Yesterday, President Obama said that there should be a new way to measure school effectiveness for student achievement. He would do away with standardized testing and make use of other means such as high school graduation, attendance rate and college preparedness as a means to measure school effectiveness.
Having just finished CSAP (Colorado standard tests) before spring break, I would have to agree with our president on finding alternative methods for assessing students and the effectiveness of teachers and school. For instance, I have one student who spent the last 8 weeks between Christmas and the tests just doing chapter summary pages at the end of the math textbook. This coupled with summary lessons from her teacher over the material encompasses the information she was expected to know for her grade level on the CSAP test. If this isn’t a classic example of teaching to the tests, I don’t know what is. Did my student retain the information? Usually not which is why I had to go in and reteach the information to her in order for her to complete her homework.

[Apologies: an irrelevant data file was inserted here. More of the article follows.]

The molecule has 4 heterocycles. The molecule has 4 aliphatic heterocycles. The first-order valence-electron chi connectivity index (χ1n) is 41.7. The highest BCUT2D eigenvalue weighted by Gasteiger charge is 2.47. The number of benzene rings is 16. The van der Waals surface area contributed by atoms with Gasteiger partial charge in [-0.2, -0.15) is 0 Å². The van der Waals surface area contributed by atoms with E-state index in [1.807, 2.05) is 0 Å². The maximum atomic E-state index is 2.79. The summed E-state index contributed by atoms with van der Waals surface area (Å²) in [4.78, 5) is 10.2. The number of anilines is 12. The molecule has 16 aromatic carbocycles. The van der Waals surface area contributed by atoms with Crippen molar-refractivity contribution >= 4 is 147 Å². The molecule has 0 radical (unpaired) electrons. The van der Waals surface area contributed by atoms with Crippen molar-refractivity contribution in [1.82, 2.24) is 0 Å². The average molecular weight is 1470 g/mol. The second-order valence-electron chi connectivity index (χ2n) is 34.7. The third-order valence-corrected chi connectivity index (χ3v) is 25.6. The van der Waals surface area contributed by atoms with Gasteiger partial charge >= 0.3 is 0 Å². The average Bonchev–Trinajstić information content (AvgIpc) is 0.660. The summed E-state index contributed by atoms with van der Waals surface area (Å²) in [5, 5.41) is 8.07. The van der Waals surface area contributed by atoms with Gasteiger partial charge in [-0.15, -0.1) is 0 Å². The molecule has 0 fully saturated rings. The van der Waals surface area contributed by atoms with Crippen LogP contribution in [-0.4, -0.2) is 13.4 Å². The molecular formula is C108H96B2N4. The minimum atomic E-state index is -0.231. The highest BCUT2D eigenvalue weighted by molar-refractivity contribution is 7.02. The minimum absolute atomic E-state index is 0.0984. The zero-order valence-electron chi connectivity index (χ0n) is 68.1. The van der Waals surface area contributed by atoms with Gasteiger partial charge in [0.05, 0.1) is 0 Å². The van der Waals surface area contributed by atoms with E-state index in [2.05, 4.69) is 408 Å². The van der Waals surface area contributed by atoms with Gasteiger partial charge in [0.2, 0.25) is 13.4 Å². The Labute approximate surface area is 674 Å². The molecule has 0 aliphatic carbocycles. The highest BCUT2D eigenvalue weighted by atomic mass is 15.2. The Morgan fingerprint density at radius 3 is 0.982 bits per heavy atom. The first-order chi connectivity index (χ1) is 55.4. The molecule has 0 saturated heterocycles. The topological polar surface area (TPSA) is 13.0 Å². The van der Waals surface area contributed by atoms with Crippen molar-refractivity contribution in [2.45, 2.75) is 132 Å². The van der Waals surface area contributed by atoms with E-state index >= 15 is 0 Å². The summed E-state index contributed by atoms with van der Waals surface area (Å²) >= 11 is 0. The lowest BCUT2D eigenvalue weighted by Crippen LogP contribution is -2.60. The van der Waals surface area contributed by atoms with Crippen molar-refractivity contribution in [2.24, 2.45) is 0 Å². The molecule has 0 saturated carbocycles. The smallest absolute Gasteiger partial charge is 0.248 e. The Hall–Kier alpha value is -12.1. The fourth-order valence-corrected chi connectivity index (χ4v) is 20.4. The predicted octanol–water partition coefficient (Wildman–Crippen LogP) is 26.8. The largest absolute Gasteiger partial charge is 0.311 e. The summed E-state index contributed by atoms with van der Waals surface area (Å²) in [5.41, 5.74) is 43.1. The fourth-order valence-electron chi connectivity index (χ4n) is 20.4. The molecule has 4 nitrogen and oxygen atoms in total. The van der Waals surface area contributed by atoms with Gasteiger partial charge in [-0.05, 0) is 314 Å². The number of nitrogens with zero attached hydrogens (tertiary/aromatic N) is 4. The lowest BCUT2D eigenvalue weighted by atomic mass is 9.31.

However, as we already discussed in former posts (see Bruce Randolph School and Higher Graduation Rates = More Remediation?!?!?, the types of accountability being suggested are not necessarily effective ways to measure school success either. Competition seems to be the only thing that works in business to keep people on their toes and effective, so why aren’t we applying that to schools? Unfortunately, charter schools are judged before they have a chance to be effective (see NYC Experiment – Part 2) or the results are marginalized rather than emphasis on specific positive impact.